Solution to grade-buying? Standardize - Macleans.ca

Solution to grade-buying? Standardize

Robyn Urback makes a case for levelling the academic playing field

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Earlier this morning, Maclean’s posted a story about a growing group of teens (or rather, teens’ parents) who pay for their grades. The gist: High school students are forking over thousands for an easy ride. For students, this is hardly breaking news. Think of it like that time Mel Lastman summoned the army to clear Toronto snowbanks; everyone knows what’s going on, but for those involved, it’s just too embarrassing to talk about.

Now, I could be cliché and rant about the types of problems created by these pricey soon-to-be-university-acceptance-letters, but there’s a whole blogosphere of people out there who will do that for me. Rather, I’m going to make my case for what I see as the most viable solution: standardized testing.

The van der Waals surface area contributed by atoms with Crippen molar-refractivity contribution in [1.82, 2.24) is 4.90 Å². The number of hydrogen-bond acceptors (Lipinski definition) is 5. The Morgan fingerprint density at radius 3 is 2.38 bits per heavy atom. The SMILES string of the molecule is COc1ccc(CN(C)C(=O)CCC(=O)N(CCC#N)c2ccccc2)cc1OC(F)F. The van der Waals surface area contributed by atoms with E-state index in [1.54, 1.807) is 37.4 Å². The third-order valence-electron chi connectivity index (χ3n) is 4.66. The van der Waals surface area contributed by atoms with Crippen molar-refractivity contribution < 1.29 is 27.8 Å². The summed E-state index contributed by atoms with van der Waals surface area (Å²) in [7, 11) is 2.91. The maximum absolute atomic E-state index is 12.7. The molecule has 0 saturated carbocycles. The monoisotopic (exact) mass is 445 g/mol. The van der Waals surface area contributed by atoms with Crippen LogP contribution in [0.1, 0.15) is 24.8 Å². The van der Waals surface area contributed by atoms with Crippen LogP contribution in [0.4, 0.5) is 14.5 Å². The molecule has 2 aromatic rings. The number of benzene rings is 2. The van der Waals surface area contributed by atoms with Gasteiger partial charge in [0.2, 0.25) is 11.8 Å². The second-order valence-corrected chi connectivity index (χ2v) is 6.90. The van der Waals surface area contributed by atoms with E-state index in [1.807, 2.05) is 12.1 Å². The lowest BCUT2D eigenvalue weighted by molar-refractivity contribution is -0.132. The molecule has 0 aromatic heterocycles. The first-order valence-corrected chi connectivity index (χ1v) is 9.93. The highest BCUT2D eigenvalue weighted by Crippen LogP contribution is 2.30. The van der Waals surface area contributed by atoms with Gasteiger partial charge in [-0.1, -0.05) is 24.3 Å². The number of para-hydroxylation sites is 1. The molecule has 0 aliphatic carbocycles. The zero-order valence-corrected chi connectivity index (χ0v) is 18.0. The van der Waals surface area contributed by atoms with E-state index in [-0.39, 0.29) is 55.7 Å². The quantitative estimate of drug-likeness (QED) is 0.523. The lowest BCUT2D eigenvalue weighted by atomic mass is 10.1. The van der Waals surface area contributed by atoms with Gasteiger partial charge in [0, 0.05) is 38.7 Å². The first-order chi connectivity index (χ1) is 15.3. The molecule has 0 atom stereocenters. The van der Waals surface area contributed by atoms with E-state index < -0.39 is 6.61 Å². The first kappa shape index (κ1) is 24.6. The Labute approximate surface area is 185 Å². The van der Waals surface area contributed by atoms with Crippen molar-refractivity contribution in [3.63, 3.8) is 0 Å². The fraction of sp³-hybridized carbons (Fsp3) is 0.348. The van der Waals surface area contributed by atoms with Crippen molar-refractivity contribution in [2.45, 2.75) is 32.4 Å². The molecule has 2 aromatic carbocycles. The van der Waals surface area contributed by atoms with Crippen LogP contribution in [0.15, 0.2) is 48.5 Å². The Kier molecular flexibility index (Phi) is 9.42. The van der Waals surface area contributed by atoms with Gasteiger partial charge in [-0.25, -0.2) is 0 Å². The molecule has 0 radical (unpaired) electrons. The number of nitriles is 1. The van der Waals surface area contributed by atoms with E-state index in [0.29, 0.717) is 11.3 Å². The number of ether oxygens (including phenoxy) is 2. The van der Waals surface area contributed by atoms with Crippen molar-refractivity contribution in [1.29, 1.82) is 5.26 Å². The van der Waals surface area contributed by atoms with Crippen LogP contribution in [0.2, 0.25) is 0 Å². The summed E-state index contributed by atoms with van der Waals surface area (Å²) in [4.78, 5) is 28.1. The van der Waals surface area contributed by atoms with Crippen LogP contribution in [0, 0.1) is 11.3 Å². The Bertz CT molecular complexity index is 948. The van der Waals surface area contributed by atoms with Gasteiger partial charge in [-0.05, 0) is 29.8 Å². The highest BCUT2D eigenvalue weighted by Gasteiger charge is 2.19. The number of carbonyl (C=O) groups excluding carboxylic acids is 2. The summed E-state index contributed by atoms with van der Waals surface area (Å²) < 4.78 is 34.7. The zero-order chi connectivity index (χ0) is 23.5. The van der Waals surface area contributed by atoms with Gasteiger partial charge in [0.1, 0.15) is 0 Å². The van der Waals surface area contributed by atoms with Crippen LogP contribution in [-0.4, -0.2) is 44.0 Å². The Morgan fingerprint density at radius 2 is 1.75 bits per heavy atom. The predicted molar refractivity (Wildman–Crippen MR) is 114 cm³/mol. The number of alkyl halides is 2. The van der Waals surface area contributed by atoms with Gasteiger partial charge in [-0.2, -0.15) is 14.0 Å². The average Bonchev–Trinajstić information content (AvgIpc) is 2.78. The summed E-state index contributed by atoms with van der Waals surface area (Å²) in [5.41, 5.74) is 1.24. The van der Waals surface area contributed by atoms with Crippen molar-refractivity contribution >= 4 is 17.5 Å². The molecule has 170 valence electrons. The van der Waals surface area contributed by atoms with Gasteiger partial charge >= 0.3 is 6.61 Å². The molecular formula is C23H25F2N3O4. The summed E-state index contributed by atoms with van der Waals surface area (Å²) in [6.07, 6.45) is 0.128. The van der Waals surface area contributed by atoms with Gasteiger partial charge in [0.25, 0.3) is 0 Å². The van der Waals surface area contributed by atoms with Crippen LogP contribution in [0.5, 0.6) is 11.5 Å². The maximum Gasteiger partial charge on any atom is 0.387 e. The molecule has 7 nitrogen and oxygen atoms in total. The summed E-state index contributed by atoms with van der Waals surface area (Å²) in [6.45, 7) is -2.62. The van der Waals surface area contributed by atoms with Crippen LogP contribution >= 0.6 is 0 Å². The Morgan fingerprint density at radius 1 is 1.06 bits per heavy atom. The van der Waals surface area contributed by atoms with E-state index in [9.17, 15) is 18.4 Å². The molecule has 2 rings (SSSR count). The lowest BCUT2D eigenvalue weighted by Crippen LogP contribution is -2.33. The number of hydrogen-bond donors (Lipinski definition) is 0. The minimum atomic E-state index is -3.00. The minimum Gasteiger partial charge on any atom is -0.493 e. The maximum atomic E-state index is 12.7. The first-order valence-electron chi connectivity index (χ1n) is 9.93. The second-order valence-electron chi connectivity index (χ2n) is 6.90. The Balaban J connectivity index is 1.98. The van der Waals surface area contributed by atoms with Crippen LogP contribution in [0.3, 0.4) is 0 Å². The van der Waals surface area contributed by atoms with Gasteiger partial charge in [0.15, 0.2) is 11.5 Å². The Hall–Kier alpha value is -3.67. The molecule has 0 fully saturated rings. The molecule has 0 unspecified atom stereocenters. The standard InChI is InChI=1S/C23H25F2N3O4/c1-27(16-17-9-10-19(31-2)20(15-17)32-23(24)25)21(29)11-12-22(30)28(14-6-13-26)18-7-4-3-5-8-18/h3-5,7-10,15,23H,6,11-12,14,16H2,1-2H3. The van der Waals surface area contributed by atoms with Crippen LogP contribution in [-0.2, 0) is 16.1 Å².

If I’ve offended you with my blasphemy, I apologize.

I’ll back up. Now, I know the ministry has come up with the remarkably innovative solution of putting a “P” on students’ transcripts beside marks bought obtained at private schools, but I just can’t shake the nagging itch that something’s amiss. Call me a downer, but maybe that one character won’t be enough to completely overhaul university acceptance procedures nationwide. Damn half-empty glass; always distorting my perceptions.